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Python client for HBase Stargate REST server

Project description

HBase Stargate (REST API) client wrapper for Python.

Read the official documentation of Stargate (http://wiki.apache.org/hadoop/Hbase/Stargate).

Description

starbase is (at the moment) a client implementation of the Apache HBase REST API (Stargate).

What you have to know

Beware, that REST API is slow (not to blame on this library!). If you can operate with HBase directly better do so.

Prerequisites

You need to have Hadoop, HBase, Thrift and Stargate running. If you want to make it easy for yourself, read my instructions on installing Cloudera manager (free) on Ubuntu 12.04 LTS here (http://barseghyanartur.blogspot.nl/2013/08/installing-cloudera-on-ubuntu-1204.html) or (https://bitbucket.org/barseghyanartur/simple-cloudera-install).

Once you have everything installed and running (by default Stargate runs on 127.0.0.1:8000), you should be able to run src/starbase/client/test.py without problems (UnitTest).

Features

Project is still in development, thus not all the features of the API are available.

Features implemented

  • Connect to Stargate.
  • Show software version.
  • Show cluster version.
  • Show cluster status.
  • List tables.
  • Retrieve table schema.
  • Retrieve table meta data.
  • Get a list of tables’ column families.
  • Create a table.
  • Delete a table.
  • Alter table schema.
  • Insert (PUT) data into a single row (single or multiple columns).
  • Update (POST) data of a single row (single or multiple columns).
  • Select (GET) a single row from table, optionally with selected columns only.
  • Delete (DELETE) a single row by id.
  • Batch insert (PUT).
  • Batch update (POST).
  • Basic HTTP auth is working. You could provide a login and a password to the connection.
  • Retrive all rows in a table (table scanning).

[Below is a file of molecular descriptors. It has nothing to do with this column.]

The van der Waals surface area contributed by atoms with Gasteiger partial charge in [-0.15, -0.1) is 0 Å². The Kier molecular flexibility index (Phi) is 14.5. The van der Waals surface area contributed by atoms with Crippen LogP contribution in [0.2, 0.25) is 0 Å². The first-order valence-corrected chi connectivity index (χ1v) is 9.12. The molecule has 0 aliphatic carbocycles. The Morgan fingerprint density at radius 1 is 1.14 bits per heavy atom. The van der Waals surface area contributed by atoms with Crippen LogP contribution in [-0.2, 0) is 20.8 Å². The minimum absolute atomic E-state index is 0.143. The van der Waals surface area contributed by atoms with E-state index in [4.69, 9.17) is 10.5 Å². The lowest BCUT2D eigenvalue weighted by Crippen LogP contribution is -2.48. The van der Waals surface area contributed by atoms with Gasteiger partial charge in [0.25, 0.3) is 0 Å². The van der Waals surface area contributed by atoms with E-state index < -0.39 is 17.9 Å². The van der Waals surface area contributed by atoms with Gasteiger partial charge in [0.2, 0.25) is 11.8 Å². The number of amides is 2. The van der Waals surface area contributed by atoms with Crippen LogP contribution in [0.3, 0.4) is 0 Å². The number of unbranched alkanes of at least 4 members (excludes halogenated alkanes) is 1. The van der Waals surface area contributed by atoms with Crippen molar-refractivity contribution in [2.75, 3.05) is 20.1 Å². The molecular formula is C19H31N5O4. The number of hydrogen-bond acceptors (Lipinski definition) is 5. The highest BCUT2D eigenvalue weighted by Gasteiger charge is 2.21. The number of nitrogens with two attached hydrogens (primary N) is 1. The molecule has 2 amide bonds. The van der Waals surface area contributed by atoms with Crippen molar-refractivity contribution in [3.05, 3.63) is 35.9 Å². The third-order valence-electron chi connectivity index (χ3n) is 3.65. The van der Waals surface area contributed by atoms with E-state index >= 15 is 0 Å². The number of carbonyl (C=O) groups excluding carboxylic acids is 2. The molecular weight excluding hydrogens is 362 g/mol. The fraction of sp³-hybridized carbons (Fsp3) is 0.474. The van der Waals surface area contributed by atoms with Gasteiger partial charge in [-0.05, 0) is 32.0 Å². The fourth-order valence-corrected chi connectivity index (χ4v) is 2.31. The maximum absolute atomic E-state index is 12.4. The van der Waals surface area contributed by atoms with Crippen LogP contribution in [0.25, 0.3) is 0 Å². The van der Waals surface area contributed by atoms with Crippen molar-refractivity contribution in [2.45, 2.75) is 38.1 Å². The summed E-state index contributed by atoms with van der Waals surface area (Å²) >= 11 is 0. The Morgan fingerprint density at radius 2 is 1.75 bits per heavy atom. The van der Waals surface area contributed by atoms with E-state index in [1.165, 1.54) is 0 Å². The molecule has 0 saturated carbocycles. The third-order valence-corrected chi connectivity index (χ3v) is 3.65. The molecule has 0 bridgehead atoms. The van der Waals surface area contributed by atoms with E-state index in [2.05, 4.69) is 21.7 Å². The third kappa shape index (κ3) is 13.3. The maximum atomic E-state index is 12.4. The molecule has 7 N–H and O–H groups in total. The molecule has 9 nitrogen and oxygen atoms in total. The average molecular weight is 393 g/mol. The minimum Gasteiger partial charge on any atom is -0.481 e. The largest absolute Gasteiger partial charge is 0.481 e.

Features in-development

  • Table scanning.
  • Syntax globbing.

Installation

Install latest stable version from PyPi

$ pip install starbase

Usage examples

A lot of useful examples with comments could be found in stargate.client.tests module. Some most common operations are shown below.

Required imports

>>> from starbase import Connection

Create a connection instance

Defaults to 127.0.0.1:8000. Specify when creating a connection instance if your settings are different.

>>> c = Connection()

Show tables

Assuming that we have two tables named table1 and table2, we’ll see the following.

>>> c.tables()
['table1', 'table2']

Create a new table

Create a table instance (note, that at this step no table is created). If you need to operate with table data, you need to create a table instance.

>>> t = c.table('table3')

Create a table with columns column1, column2, column3 (this is the point where the table is actually created).

>>> t.create('column1', 'column2', 'column3')
201

Show table columns

>>> t.columns()
['column1', 'column2', 'column3']

Insert data into a single row

>>> t.insert(
>>>     'my-key-1',
>>>     {
>>>         'column1': {'key11': 'value 11', 'key12': 'value 12', 'key13': 'value 13'},
>>>         'column2': {'key21': 'value 21', 'key22': 'value 22'},
>>>         'column3': {'key32': 'value 31', 'key32': 'value 32'}
>>>     }
>>> )
200

Note, that you may also use the native way of naming the columns and cells (qualifiers).

>>> t.insert(
>>>     'my-key-1a',
>>>     {
>>>         'column1:key11': 'value 11', 'column1:key12': 'value 12', 'column1:key13': 'value 13',
>>>         'column2:key21': 'value 21', 'column2:key22': 'value 22',
>>>         'column3:key32': 'value 31', 'column3:key32': 'value 32'
>>>     }
>>> )
200

Fetch a single row with all columns

>>> t.fetch('my-key-1')
{